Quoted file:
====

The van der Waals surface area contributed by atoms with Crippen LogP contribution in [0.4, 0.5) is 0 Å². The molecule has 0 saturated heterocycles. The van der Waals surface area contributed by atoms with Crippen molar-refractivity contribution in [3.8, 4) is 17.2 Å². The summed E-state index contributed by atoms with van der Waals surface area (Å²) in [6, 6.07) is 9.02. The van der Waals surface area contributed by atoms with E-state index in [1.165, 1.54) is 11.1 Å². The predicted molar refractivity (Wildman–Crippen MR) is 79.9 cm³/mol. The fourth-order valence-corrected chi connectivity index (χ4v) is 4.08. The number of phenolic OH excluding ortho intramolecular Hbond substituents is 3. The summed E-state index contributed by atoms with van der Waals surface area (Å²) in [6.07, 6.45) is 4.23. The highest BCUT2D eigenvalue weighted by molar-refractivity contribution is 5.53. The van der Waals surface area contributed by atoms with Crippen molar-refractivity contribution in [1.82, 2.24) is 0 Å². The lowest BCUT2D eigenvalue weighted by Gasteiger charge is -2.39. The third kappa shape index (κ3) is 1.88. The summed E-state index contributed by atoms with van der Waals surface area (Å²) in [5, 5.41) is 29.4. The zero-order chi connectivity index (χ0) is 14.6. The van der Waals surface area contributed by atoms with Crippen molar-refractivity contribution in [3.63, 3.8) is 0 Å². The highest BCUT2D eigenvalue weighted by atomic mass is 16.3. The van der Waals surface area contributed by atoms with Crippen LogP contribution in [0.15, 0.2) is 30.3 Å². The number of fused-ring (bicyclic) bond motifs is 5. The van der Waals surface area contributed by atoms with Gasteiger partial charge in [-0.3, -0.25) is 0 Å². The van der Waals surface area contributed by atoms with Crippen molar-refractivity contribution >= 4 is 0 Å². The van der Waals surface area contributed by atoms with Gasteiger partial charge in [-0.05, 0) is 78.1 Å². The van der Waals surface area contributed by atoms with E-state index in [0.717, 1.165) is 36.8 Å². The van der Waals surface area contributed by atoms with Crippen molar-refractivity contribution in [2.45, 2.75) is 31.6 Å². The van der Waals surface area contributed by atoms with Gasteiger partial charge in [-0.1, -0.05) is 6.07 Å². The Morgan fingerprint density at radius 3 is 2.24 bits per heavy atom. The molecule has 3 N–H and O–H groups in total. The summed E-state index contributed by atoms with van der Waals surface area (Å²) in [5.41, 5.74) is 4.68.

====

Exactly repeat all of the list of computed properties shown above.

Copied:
The van der Waals surface area contributed by atoms with Crippen LogP contribution in [0.4, 0.5) is 0 Å². The molecule has 0 saturated heterocycles. The van der Waals surface area contributed by atoms with Crippen molar-refractivity contribution in [3.8, 4) is 17.2 Å². The summed E-state index contributed by atoms with van der Waals surface area (Å²) in [6, 6.07) is 9.02. The van der Waals surface area contributed by atoms with E-state index in [1.165, 1.54) is 11.1 Å². The predicted molar refractivity (Wildman–Crippen MR) is 79.9 cm³/mol. The fourth-order valence-corrected chi connectivity index (χ4v) is 4.08. The number of phenolic OH excluding ortho intramolecular Hbond substituents is 3. The summed E-state index contributed by atoms with van der Waals surface area (Å²) in [6.07, 6.45) is 4.23. The highest BCUT2D eigenvalue weighted by molar-refractivity contribution is 5.53. The van der Waals surface area contributed by atoms with Crippen molar-refractivity contribution in [1.82, 2.24) is 0 Å². The lowest BCUT2D eigenvalue weighted by Gasteiger charge is -2.39. The third kappa shape index (κ3) is 1.88. The summed E-state index contributed by atoms with van der Waals surface area (Å²) in [5, 5.41) is 29.4. The zero-order chi connectivity index (χ0) is 14.6. The van der Waals surface area contributed by atoms with Crippen molar-refractivity contribution in [3.63, 3.8) is 0 Å². The highest BCUT2D eigenvalue weighted by atomic mass is 16.3. The van der Waals surface area contributed by atoms with Crippen LogP contribution in [0.15, 0.2) is 30.3 Å². The number of fused-ring (bicyclic) bond motifs is 5. The van der Waals surface area contributed by atoms with Gasteiger partial charge in [-0.3, -0.25) is 0 Å². The van der Waals surface area contributed by atoms with Crippen molar-refractivity contribution >= 4 is 0 Å². The van der Waals surface area contributed by atoms with Gasteiger partial charge in [-0.05, 0) is 78.1 Å². The van der Waals surface area contributed by atoms with E-state index in [0.717, 1.165) is 36.8 Å². The van der Waals surface area contributed by atoms with Crippen molar-refractivity contribution in [2.45, 2.75) is 31.6 Å². The van der Waals surface area contributed by atoms with Gasteiger partial charge in [-0.1, -0.05) is 6.07 Å². The Morgan fingerprint density at radius 3 is 2.24 bits per heavy atom. The molecule has 3 N–H and O–H groups in total. The summed E-state index contributed by atoms with van der Waals surface area (Å²) in [5.41, 5.74) is 4.68.